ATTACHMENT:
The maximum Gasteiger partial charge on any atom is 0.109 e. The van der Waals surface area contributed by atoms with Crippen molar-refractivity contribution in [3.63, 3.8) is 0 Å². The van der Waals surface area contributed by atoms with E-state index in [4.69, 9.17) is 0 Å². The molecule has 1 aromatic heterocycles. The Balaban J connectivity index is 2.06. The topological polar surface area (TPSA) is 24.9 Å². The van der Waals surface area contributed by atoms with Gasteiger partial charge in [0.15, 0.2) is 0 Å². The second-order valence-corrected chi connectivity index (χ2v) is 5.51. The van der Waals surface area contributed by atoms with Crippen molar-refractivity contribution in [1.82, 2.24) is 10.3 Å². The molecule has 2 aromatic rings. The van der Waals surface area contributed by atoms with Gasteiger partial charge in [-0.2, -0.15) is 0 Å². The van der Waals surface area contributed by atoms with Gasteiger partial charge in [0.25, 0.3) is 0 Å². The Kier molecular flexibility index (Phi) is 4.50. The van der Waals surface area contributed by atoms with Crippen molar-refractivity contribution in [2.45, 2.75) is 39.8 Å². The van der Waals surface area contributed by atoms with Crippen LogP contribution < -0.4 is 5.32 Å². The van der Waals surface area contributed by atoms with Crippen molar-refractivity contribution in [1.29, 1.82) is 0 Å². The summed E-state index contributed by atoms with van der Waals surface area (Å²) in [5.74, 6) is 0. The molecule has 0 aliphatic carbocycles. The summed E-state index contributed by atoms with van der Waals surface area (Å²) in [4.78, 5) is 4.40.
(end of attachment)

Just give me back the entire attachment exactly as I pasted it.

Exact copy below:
The maximum Gasteiger partial charge on any atom is 0.109 e. The van der Waals surface area contributed by atoms with Crippen molar-refractivity contribution in [3.63, 3.8) is 0 Å². The van der Waals surface area contributed by atoms with E-state index in [4.69, 9.17) is 0 Å². The molecule has 1 aromatic heterocycles. The Balaban J connectivity index is 2.06. The topological polar surface area (TPSA) is 24.9 Å². The van der Waals surface area contributed by atoms with Gasteiger partial charge in [0.15, 0.2) is 0 Å². The second-order valence-corrected chi connectivity index (χ2v) is 5.51. The van der Waals surface area contributed by atoms with Crippen molar-refractivity contribution in [1.82, 2.24) is 10.3 Å². The molecule has 2 aromatic rings. The van der Waals surface area contributed by atoms with Gasteiger partial charge in [-0.2, -0.15) is 0 Å². The van der Waals surface area contributed by atoms with Gasteiger partial charge in [0.25, 0.3) is 0 Å². The Kier molecular flexibility index (Phi) is 4.50. The van der Waals surface area contributed by atoms with Crippen molar-refractivity contribution in [2.45, 2.75) is 39.8 Å². The van der Waals surface area contributed by atoms with Crippen LogP contribution < -0.4 is 5.32 Å². The van der Waals surface area contributed by atoms with Crippen molar-refractivity contribution in [1.29, 1.82) is 0 Å². The summed E-state index contributed by atoms with van der Waals surface area (Å²) in [5.74, 6) is 0. The molecule has 0 aliphatic carbocycles. The summed E-state index contributed by atoms with van der Waals surface area (Å²) in [4.78, 5) is 4.40.